Subarachnoid Hemorrhage Medication

Updated: Oct 13, 2017
  • Author: Tibor Becske, MD; Chief Editor: Helmi L Lutsep, MD  more...
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Medication

Medication Summary

The goals of treatment in patients with subarachnoid hemorrhage (SAH) are as follows:

  • Blood pressure control
  • Prevention of seizures
  • Treatment of nausea
  • Management of intracranial pressure
  • Prevention of vasospasm
  • Control of pain
  • Maintenance of cerebral perfusion

Medications used for these purposes include analgesics, calcium channel blockers, antiepileptic drugs, stool softeners, antihypertensive agents, antiemetics, osmotic agents, diuretics, and general anesthetics. The use of aminocaproic acid for hemostasis is controversial.

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Opioid Analgesics

Class Summary

Pain control is essential to quality patient care. It ensures patient comfort and promotes pulmonary toilet. Most analgesics have sedating properties that benefit patients who experience pain.

Fentanyl citrate (Actiq, Abstral, Onsolis, Fentora, Duragesic)

Fentanyl is a synthetic opioid that is 75-200 times more potent than morphine sulfate and has a much shorter half-life. It has less of a hypotensive effect and is safer in patients with hyperactive airway disease than morphine because of minimal to no associated histamine release. By itself, fentanyl causes little cardiovascular compromise, although the addition of benzodiazepines or other sedatives may result in decreased cardiac output and blood pressure.

Consider giving fentanyl by continuous infusion because of its short half-life. The parenteral form is the drug of choice for conscious sedation analgesia. It is ideal for analgesic action of short duration during anesthesia and the immediate postoperative period. It is also an excellent choice for pain management and sedation, with its short duration (30-60 min) and easy titration. After the initial parenteral dose, subsequent parenteral doses should not be titrated more frequently than every 3 or 6 hours.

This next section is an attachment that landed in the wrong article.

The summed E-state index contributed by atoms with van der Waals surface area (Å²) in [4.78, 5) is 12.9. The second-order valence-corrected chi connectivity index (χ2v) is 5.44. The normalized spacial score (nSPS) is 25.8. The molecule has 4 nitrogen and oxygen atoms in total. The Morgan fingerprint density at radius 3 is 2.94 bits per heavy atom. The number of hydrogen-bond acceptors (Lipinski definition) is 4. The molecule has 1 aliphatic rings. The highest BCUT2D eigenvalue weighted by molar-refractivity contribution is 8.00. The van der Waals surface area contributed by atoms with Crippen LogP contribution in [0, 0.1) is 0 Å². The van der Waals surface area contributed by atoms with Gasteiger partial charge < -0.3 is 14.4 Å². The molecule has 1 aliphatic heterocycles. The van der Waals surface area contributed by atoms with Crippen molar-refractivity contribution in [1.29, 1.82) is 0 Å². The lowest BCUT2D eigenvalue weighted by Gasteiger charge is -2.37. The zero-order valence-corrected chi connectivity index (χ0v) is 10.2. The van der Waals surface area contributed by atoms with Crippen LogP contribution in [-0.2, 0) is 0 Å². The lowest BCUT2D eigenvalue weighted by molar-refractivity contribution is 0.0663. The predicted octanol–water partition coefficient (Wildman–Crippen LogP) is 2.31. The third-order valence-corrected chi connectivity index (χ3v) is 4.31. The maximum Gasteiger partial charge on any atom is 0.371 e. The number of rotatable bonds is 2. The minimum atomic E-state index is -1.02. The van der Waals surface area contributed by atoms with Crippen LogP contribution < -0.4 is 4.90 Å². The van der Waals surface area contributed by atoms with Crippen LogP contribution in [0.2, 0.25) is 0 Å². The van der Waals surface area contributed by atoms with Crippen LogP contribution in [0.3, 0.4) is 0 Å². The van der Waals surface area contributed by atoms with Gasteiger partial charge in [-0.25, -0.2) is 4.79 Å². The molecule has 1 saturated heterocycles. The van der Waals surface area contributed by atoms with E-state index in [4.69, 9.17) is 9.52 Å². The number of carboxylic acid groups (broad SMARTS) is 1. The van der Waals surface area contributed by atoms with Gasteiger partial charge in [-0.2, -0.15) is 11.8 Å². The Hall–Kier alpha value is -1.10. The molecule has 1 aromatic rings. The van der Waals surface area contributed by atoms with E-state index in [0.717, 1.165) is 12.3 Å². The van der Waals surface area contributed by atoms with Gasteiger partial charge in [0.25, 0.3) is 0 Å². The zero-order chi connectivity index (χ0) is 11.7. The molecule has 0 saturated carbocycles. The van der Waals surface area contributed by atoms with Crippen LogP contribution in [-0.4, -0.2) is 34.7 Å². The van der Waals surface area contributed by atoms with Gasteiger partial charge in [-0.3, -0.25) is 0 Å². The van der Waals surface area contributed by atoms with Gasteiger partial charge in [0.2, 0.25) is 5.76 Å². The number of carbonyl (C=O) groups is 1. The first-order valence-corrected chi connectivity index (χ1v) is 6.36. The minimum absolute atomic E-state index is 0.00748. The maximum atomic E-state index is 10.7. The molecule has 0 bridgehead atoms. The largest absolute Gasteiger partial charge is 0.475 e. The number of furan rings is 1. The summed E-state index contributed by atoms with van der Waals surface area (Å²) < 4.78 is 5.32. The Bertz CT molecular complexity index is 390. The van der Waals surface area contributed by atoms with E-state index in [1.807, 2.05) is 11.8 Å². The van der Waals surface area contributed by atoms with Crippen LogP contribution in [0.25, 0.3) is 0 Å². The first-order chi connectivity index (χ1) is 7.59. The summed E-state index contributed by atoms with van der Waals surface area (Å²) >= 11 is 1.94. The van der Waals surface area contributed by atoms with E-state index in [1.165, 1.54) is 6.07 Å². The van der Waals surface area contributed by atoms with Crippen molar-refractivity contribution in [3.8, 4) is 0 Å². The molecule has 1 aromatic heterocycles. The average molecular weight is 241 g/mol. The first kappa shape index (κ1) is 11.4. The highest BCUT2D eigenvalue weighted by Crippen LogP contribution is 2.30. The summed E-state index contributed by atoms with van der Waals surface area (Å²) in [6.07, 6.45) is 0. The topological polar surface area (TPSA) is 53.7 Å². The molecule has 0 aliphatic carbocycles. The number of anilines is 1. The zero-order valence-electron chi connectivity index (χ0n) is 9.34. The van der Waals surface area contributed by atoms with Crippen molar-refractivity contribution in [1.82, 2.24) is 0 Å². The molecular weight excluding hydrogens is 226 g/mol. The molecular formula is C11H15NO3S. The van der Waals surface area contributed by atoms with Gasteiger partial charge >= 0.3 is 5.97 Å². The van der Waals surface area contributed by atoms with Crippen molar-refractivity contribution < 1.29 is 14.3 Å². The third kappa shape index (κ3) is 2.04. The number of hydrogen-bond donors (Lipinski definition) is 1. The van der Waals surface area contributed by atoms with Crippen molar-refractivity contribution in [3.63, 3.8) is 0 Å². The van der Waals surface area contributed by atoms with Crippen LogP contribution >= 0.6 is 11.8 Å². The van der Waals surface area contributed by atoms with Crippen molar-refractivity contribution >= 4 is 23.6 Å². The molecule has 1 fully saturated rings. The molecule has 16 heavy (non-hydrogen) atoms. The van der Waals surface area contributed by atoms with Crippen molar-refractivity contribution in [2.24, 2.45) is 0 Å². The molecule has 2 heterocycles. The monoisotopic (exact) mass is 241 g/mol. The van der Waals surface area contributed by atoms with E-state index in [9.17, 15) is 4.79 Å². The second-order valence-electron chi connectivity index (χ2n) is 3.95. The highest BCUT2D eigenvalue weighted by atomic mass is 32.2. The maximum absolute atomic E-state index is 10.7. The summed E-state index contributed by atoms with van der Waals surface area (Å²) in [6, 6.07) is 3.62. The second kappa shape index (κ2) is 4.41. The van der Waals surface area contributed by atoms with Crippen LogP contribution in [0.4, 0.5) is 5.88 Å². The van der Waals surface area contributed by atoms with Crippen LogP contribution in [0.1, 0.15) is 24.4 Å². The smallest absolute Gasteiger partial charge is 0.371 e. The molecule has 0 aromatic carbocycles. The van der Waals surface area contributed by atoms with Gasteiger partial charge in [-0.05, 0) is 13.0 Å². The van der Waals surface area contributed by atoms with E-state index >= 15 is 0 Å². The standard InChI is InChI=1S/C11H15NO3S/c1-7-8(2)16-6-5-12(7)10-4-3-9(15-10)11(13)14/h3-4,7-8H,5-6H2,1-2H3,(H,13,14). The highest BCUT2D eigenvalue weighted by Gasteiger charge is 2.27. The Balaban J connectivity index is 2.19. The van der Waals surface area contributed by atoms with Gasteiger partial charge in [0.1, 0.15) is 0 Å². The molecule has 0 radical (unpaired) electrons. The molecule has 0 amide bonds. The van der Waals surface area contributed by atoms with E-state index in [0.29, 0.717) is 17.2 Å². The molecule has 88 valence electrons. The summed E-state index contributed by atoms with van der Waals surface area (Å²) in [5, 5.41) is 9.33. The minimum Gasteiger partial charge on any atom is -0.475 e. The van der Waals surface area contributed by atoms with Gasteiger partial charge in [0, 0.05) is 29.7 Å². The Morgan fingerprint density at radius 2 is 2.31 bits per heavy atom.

The transdermal form of fentanyl is used only for chronic pain conditions in opioid-tolerant patients. When using the transdermal dosage form, most patients are controlled with 72-hour dosing intervals; however, some patients require dosing intervals of 48 hours.

The effects of fentanyl are easily and quickly reversed by naloxone. Fentanyl is highly lipophilic and protein bound. Prolonged exposure leads to accumulation in fat and delays the weaning process.

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Calcium Channel Blockers

Class Summary

In specialized conducting and automatic cells in the heart, calcium is involved in the generation of the action potential. The calcium channel blockers inhibit movement of calcium ions across the cell membrane, depressing both impulse formation (automaticity) and conduction velocity. These agents may attenuate deleterious effects of calcium influx in patients with acute neurotrauma.

Nimodipine (Nymalize)

Nimodipine is indicated to reduce poor outcome related to aneurysmal subarachnoid hemorrhage. [32] While studies have shown benefit regarding severity of neurologic deficits caused by cerebral vasospasm following SAH, no evidence exists that nimodipine either prevents or relieves spasms of cerebral arteries. Thus, the actual mechanism of action is unknown.

Begin therapy within 96 hours of SAH. Nimodipine is given orally. If the patient cannot swallow the gel capsule because he or she is undergoing surgery or is unconscious, administer the oral solution (Nymalize, 60 mg/20 mL) via nasogastric or gastric tube and flush tubing before and after with normal saline. If the oral solution is not available, make holes at both ends of the gel capsule with an 18-gauge needle and extract the contents into a syringe, empty the contents into the patient's in situ nasogastric tube, and flush the tube with 30 mL of isotonic saline.

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Anticonvulsants, Other

Class Summary

These agents prevent seizure recurrence and terminate clinical and electrical seizure activity. The use of antiepileptic drugs in patients with SAH who have not had seizures is controversial and depends on the individual preference of the neurosurgeon; they usually are used only in patients who have had seizures. Conventional loading doses may be used.

Phenytoin (Dilantin, Phenytek)

Phenytoin may act in the motor cortex, where it may inhibit spread of seizure activity. The activity of brainstem centers responsible for the tonic phase of grand mal seizures also may be inhibited. The dose should be individualized. If the daily dose cannot be divided equally, administer the larger portion at bedtime.

Phenobarbital

Phenobarbital elevates the seizure threshold and limits the spread of seizure activity; it also has sedative properties.

Fosphenytoin (Cerebyx)

Fosphenytoin is a diphosphate ester salt of phenytoin that acts as a water-soluble prodrug of phenytoin; plasma esterases convert fosphenytoin to phosphate, formaldehyde, and phenytoin; phenytoin, in turn, stabilizes neuronal membranes and decreases seizure activity.

The dose of fosphenytoin is expressed as phenytoin equivalents (PE), to avoid the need to perform molecular weight–based adjustments when converting between fosphenytoin and phenytoin sodium doses.